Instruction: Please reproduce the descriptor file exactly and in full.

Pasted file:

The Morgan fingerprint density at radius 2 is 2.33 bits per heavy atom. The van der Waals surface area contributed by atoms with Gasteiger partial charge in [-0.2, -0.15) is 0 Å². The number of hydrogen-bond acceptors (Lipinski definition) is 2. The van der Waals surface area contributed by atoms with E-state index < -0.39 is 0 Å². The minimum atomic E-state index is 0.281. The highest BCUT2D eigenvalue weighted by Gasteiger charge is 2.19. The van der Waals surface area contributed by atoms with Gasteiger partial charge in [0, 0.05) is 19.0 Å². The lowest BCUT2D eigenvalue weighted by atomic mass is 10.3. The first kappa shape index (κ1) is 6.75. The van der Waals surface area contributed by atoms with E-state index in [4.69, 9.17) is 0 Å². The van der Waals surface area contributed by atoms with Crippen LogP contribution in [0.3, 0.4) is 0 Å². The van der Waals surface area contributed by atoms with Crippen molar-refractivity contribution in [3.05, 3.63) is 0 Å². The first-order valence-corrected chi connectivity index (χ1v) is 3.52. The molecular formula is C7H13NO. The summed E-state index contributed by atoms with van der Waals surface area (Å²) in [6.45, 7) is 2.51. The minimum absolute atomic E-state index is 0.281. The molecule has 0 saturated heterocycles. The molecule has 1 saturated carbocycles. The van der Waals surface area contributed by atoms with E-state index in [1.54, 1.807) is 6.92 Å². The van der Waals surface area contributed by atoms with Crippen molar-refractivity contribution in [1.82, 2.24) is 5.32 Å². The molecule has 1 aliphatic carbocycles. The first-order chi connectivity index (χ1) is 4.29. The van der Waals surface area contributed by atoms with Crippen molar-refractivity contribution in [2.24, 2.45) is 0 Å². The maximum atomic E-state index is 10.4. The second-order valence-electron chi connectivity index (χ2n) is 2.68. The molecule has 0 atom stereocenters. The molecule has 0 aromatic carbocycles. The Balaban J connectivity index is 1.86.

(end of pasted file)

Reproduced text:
The Morgan fingerprint density at radius 2 is 2.33 bits per heavy atom. The van der Waals surface area contributed by atoms with Gasteiger partial charge in [-0.2, -0.15) is 0 Å². The number of hydrogen-bond acceptors (Lipinski definition) is 2. The van der Waals surface area contributed by atoms with E-state index < -0.39 is 0 Å². The minimum atomic E-state index is 0.281. The highest BCUT2D eigenvalue weighted by Gasteiger charge is 2.19. The van der Waals surface area contributed by atoms with Gasteiger partial charge in [0, 0.05) is 19.0 Å². The lowest BCUT2D eigenvalue weighted by atomic mass is 10.3. The first kappa shape index (κ1) is 6.75. The van der Waals surface area contributed by atoms with E-state index in [4.69, 9.17) is 0 Å². The van der Waals surface area contributed by atoms with Crippen LogP contribution in [0.3, 0.4) is 0 Å². The van der Waals surface area contributed by atoms with Crippen molar-refractivity contribution in [3.05, 3.63) is 0 Å². The first-order valence-corrected chi connectivity index (χ1v) is 3.52. The molecular formula is C7H13NO. The summed E-state index contributed by atoms with van der Waals surface area (Å²) in [6.45, 7) is 2.51. The minimum absolute atomic E-state index is 0.281. The molecule has 0 saturated heterocycles. The molecule has 1 saturated carbocycles. The van der Waals surface area contributed by atoms with E-state index in [1.54, 1.807) is 6.92 Å². The van der Waals surface area contributed by atoms with Crippen molar-refractivity contribution in [1.82, 2.24) is 5.32 Å². The molecule has 1 aliphatic carbocycles. The first-order chi connectivity index (χ1) is 4.29. The van der Waals surface area contributed by atoms with Crippen molar-refractivity contribution in [2.24, 2.45) is 0 Å². The maximum atomic E-state index is 10.4. The second-order valence-electron chi connectivity index (χ2n) is 2.68. The molecule has 0 atom stereocenters. The molecule has 0 aromatic carbocycles. The Balaban J connectivity index is 1.86.